Voices of Florida. Made possible through the generous support of the Gidel Family Foundation.

A mother’s struggle to insure her son

Seven months after moving to Florida, Irina Flores-Montalban found out that her 11-year-old son, Jose, had a blood clot in his heart and needed an operation. Because she had no health insurance, she was advised to enroll him in Florida KidCare, the state’s health insurance program providing subsidized coverage for low-income children.

But then the 38-year-old Sarasota mother was told that Jose — as well as his two siblings — was not qualified. Although they have a green card, the family did not meet the state’s five-year residency requirement.

In Florida, lawful immigrants are eligible for public benefits such as Medicaid and Florida KidCare only if they have been residing in the United States for five years. Under the 1996 welfare reform law — which introduced restrictions for federal income-based benefits related to immigration status and length of U.S. residency — 22 other states, plus Washington, D.C., enforce the same eligibility requirement.

“I didn’t know that every state is different,” Montalban, an Ecuadorian immigrant, said in Spanish. “In New York, where we used to live, they just asked me to fill out the form and soon I got the medical cards in the mail.”

Desperate, she asked one of her children to go online and look for a cardiologist. At the time, Jose had already been experiencing frequent nosebleeds. “I was getting frustrated, but determined to get my son treated. I was willing to pay the consultation fees,” Montalban said.

When they arrived at the doctor’s office, the doctor informed her that Jose had a congenital heart condition, indeed was “a ticking time bomb.” Because he needed to have an operation right away, the doctor’s aide helped put Jose in an emergency-care program, but the post-operation medical bills were not covered.

After separating from her husband, Montalban and her three young children – Margarita (17), Emilio (9) and Jose – moved from New York to Florida to start a new life. Her brother bought a house in Sarasota, asking her to take care of the house and have their mother live with them.

That way, she could save rent and, at the same time, her children would be closer to their grandmother, she said.

Montalban works part-time at the clothing retailer Forever 21 and earns about $600 a month, enough to cover food costs and other basics. Several days a week she attends an ESL class at a local community center. But that routine was upended the day she registered Jose for school. When he took the required physical exam, nurses discovered his blood pressure well above normal. They later learned of clots in his aorta.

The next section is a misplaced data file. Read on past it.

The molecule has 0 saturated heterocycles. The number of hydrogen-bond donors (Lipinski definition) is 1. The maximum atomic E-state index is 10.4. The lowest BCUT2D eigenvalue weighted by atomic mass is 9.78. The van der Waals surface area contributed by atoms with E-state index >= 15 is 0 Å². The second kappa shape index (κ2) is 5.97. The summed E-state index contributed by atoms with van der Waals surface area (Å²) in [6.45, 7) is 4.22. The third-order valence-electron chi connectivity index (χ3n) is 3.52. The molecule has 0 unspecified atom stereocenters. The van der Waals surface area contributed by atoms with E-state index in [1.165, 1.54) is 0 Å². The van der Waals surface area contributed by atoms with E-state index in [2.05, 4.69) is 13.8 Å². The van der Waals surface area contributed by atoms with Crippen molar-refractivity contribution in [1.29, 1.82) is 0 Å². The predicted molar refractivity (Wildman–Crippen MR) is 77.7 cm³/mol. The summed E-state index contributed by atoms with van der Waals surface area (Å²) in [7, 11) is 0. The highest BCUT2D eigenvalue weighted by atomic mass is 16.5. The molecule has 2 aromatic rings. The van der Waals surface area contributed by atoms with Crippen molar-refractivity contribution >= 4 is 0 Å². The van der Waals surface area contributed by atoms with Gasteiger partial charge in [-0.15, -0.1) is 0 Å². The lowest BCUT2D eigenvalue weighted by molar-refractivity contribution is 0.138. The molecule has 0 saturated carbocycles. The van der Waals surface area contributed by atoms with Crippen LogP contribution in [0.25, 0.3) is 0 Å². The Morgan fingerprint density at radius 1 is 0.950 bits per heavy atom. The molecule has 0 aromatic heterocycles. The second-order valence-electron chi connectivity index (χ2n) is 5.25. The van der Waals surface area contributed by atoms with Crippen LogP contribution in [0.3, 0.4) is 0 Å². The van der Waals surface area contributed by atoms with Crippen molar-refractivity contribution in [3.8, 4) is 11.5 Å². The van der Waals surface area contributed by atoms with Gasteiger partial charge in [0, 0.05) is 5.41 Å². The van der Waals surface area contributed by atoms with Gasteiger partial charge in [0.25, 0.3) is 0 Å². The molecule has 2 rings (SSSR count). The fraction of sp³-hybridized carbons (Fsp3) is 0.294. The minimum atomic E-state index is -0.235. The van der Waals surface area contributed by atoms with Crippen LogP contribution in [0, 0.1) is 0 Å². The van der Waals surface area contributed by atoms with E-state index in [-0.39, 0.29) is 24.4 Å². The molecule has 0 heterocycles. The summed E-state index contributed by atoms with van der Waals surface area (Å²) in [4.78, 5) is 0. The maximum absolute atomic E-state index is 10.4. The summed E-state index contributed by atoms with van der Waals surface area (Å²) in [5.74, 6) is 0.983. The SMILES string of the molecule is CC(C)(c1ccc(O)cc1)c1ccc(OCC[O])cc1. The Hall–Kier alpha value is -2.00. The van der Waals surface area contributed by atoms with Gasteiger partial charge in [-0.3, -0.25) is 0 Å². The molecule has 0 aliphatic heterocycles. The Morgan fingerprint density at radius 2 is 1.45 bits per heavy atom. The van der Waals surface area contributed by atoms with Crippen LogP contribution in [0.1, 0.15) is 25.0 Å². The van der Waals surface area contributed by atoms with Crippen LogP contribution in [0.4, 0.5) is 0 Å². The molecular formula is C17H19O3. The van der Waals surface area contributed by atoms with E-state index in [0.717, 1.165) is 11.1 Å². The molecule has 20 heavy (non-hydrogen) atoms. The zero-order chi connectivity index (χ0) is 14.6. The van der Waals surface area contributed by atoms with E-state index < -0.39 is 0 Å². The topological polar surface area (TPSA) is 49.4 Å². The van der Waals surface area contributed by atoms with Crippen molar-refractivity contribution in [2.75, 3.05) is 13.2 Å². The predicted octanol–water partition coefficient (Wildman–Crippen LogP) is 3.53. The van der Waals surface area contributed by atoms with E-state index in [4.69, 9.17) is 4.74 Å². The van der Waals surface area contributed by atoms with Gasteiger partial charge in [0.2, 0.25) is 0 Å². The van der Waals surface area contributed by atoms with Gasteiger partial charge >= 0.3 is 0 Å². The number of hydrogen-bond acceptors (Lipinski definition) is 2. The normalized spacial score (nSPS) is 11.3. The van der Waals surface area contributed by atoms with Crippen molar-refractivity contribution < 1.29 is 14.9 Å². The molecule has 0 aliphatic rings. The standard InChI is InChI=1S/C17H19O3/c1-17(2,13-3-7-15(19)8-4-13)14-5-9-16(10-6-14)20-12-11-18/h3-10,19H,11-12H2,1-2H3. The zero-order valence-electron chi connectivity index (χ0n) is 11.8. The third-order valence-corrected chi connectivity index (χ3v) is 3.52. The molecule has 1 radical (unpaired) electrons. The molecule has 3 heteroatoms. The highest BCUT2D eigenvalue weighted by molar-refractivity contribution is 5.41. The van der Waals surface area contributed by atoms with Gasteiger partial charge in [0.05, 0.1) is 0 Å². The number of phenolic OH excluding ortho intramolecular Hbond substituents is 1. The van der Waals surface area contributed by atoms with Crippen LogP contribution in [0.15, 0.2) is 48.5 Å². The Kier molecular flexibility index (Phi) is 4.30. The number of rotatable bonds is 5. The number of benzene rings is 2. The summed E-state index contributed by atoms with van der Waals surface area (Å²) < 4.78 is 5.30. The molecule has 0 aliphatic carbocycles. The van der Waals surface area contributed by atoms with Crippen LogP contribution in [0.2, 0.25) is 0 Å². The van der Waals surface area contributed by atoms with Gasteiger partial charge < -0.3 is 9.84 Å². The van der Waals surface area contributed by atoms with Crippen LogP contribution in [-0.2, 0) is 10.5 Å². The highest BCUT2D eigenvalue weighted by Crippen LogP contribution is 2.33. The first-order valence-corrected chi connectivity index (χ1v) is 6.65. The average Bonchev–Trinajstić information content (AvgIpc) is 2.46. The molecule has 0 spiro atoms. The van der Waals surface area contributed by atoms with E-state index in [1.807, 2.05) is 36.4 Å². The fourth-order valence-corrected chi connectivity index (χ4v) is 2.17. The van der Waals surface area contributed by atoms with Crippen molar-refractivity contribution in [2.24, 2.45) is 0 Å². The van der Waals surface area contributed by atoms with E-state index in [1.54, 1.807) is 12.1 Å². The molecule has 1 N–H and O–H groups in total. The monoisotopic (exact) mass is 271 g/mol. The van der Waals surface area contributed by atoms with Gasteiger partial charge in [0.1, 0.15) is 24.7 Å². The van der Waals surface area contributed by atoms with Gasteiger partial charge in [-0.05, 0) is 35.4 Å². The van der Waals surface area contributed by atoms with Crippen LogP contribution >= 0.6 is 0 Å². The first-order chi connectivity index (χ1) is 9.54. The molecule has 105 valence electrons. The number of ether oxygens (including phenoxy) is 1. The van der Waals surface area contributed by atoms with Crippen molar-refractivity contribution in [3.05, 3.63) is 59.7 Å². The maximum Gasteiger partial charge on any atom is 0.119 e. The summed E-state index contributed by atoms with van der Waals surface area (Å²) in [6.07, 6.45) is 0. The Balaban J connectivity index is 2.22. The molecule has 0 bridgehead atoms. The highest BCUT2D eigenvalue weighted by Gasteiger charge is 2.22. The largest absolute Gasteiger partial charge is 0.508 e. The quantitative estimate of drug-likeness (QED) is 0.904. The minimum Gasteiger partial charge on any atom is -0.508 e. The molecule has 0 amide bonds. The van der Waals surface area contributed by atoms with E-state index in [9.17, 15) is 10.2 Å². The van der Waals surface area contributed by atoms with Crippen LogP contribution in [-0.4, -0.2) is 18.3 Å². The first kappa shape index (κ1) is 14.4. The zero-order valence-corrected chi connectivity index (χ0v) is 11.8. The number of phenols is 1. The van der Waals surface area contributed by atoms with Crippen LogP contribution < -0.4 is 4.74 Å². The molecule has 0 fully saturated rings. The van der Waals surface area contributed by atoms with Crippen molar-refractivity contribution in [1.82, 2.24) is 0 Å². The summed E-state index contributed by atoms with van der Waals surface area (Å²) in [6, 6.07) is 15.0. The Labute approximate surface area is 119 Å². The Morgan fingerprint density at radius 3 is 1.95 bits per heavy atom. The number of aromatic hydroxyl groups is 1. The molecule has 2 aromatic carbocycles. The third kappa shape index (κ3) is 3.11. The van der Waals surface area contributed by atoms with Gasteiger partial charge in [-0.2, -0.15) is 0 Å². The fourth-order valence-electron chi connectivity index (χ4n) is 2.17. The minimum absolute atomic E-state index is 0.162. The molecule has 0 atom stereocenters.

His condition is congenital, Montalban said, and he may need a cardiologist for the rest of his life. Aware that her kids were ineligible for Medicaid, she found herself facing a painful dilemma: Choosing which of them to insure.

In Florida, lawfully residing immigrant children are ineligible for the subsidized program, but can secure coverage through Florida Kidcare’s full-pay option – with the cost being between $139-196 dollars per month per child.

The choice was clear.

“I had no choice but to get health insurance only for Jose. I pay $141 a month for his insurance. I would not be able to afford insuring my other children, so I pray that they won’t have the same health problems.” Montalban then added that passage of legislation removing the five-year waiting period would be “more than a blessing” for her and her children. “If they qualify for Kidcare, I’ll only be paying $20 a month to cover their health insurance,” she said. “I know that there are a lot of people who are in my situation.”

In 2013, legislation was introduced in Tallahassee that would remove the five-year waiting period. Legal immigrant children, like Irina Montalban’s, would no longer have to endure such waiting requirements in assessing their eligibility into Florida KidCare. The Children’s Movement in association with KidsWell Florida are leading advocacy efforts to see that these bills are successfully passed and implemented.